(J)You can see why many creative’s go nuts.
(L)As you get older and more critical of your own work and try to push the boundaries yeah, you can really go nuts. I have a solid personal life with children. My wife is very important at looking at my work and discussing it. A solid base is very important for me, without that I couldn’t work it. My career really started moving when I had children and really had to choose. For a long time I did newspapers and magazines, for ten years or so I combined all these things to make a living. But when you have children you realise I can’t work forever every night.
(J)What can we expect to hear and learn at your illustration workshop?
(L)We decided on doing something about character design because it is an important part of what do, drawing characters. I will do a small lecture or something where I try to explain how I design characters. It starts with how I sketch them; I make many, many versions of them. You try to understand what kind of character is this? What’s the personality? What is his use in the book? What do you want it to say? How does it fit? It’s all rhythm and shape, a variety of shapes, what they look like. For example you can make a crocodile very frightening or very friendly, where is the difference? How do you do that? So I am going to do that. I’ve made many crocodiles in my life.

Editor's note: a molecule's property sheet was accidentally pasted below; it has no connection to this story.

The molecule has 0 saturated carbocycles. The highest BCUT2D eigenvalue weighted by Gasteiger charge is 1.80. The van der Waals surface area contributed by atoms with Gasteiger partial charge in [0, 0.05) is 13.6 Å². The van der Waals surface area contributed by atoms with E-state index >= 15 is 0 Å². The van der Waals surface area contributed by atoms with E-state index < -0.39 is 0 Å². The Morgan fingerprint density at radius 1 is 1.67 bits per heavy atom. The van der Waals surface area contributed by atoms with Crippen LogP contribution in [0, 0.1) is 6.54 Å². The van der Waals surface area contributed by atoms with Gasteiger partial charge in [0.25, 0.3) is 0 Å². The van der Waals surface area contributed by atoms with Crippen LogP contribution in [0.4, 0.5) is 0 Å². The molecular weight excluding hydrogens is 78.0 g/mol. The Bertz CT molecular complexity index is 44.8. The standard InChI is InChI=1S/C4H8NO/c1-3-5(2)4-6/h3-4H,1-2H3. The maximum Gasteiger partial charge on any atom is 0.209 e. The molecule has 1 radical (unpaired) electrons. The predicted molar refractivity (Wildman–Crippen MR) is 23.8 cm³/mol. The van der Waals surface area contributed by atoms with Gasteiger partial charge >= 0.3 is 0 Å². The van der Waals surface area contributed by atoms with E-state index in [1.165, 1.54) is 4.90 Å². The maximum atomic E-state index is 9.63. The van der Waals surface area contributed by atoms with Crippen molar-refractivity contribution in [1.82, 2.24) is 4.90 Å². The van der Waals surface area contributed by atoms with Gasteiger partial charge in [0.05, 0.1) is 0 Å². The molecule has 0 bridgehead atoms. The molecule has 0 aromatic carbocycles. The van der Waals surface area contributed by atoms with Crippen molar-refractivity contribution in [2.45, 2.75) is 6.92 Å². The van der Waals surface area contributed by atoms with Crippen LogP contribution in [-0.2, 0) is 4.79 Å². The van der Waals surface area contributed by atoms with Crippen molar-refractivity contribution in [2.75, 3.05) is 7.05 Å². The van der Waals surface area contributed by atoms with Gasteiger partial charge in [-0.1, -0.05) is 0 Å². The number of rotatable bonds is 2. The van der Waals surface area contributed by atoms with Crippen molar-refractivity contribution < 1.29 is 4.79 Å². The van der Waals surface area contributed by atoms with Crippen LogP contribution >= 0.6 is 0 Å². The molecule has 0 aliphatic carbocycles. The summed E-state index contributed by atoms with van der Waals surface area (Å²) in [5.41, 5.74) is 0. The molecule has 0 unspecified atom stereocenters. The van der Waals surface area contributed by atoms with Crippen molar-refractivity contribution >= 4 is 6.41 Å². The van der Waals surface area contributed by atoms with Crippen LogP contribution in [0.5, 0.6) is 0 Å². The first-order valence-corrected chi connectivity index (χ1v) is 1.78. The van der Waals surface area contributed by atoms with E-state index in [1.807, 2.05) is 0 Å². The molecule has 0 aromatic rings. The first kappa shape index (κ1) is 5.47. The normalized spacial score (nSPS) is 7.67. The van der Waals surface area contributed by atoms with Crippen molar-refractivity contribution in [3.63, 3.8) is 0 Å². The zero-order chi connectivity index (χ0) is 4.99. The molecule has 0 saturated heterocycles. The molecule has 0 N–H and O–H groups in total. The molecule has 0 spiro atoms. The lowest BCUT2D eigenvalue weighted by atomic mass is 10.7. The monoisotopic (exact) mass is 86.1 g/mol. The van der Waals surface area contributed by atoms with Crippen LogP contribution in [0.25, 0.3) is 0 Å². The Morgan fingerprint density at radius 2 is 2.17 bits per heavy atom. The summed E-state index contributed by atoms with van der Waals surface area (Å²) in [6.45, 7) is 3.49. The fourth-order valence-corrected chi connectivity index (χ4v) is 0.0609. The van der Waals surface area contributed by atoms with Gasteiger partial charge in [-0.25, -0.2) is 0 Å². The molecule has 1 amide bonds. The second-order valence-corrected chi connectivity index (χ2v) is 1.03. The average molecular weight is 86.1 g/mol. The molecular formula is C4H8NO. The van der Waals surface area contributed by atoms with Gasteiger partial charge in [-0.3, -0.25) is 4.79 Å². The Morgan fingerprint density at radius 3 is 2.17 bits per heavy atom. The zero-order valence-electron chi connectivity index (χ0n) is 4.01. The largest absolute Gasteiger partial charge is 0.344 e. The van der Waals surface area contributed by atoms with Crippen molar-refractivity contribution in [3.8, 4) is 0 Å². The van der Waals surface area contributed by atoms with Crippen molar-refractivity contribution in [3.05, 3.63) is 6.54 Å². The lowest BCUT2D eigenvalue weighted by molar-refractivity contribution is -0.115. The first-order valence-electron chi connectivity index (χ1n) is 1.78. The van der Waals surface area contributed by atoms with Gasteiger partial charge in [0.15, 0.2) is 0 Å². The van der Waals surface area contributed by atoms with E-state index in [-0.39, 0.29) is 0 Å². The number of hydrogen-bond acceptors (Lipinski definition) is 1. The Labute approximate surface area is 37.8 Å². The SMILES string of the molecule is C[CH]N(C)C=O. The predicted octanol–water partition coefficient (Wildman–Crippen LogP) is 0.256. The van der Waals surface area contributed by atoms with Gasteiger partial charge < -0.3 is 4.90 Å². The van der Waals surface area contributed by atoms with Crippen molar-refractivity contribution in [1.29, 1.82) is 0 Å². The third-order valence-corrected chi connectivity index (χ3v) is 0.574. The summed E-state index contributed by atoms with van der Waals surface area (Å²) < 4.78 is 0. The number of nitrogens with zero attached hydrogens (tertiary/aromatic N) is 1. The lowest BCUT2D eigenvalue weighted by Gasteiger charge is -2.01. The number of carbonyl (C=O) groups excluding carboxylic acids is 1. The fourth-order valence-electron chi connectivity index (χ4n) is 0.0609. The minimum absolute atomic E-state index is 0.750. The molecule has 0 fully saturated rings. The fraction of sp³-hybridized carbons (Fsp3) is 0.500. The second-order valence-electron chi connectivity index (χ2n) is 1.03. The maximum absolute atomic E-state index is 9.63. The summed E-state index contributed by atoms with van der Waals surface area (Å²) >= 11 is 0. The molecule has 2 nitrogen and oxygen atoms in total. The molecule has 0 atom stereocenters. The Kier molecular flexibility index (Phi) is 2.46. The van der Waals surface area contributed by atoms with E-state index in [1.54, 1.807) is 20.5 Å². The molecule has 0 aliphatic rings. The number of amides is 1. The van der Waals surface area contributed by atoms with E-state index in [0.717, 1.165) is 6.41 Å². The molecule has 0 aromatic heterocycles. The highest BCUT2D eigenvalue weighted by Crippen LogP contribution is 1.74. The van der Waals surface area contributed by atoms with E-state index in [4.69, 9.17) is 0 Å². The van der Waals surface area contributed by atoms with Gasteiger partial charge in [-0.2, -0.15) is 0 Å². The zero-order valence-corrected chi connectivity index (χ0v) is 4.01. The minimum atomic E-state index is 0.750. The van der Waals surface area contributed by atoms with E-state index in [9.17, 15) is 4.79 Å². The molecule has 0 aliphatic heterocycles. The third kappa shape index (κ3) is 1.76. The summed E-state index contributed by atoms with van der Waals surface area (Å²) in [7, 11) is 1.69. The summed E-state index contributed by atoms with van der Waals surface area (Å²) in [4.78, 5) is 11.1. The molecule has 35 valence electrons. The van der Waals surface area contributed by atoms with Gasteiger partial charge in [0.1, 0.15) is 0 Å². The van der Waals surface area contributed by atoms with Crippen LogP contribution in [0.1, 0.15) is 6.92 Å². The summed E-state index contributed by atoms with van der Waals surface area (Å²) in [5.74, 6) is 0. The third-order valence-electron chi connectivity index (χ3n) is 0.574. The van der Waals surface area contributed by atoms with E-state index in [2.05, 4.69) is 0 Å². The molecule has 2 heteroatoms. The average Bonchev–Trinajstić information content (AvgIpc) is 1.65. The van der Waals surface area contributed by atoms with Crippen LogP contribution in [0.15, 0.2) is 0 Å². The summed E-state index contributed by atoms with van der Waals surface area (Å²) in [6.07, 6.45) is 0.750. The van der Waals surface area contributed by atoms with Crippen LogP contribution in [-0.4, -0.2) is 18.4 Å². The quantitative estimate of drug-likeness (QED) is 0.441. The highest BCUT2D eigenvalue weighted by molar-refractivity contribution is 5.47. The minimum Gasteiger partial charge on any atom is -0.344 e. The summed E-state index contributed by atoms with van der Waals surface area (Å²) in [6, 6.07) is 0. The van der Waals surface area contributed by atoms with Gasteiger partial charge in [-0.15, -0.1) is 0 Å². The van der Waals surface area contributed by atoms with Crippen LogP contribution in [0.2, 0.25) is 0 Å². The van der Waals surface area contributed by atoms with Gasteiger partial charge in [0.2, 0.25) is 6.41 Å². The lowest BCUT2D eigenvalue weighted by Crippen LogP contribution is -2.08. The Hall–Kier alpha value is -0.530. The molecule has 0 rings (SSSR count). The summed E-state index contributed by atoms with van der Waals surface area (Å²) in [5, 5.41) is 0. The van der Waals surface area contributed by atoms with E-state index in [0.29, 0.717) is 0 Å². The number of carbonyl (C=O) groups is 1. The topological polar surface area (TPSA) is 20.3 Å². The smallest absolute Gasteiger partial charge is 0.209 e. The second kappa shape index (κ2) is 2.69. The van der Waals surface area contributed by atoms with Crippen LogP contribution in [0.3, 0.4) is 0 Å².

(J)What’s your fascination with crocodiles about?
(L)It’s not only them, it’s elephants as well. It could have been another kind of animal but I tend to reuse some kinds of animals, like giraffes or so. I think it has to do with that they are so fascinating to draw; they have so many distinctive features you can play with. I look back and notice that I never do them the same, they evolve.
(J)Do you have a further personal interest in animals?
(J)You just love drawing them?
(L)Yeah. But also I have made a book, finally, with human characters. It was such a long time ago that I made something with human characters. I think animals are great because it creates a distance from our world. You are immediately in another world; you have all these different shapes and colours. You can talk about human things with a distance. So that’s what I’m going to show in the workshop and also the evolution of doing it in colour. Then I will give a small assignment, I’m going to see how it goes because you can’t teach drawing characters in two hours.
Wellington City Libraries has many of Leo’s books available for loan, check them out here.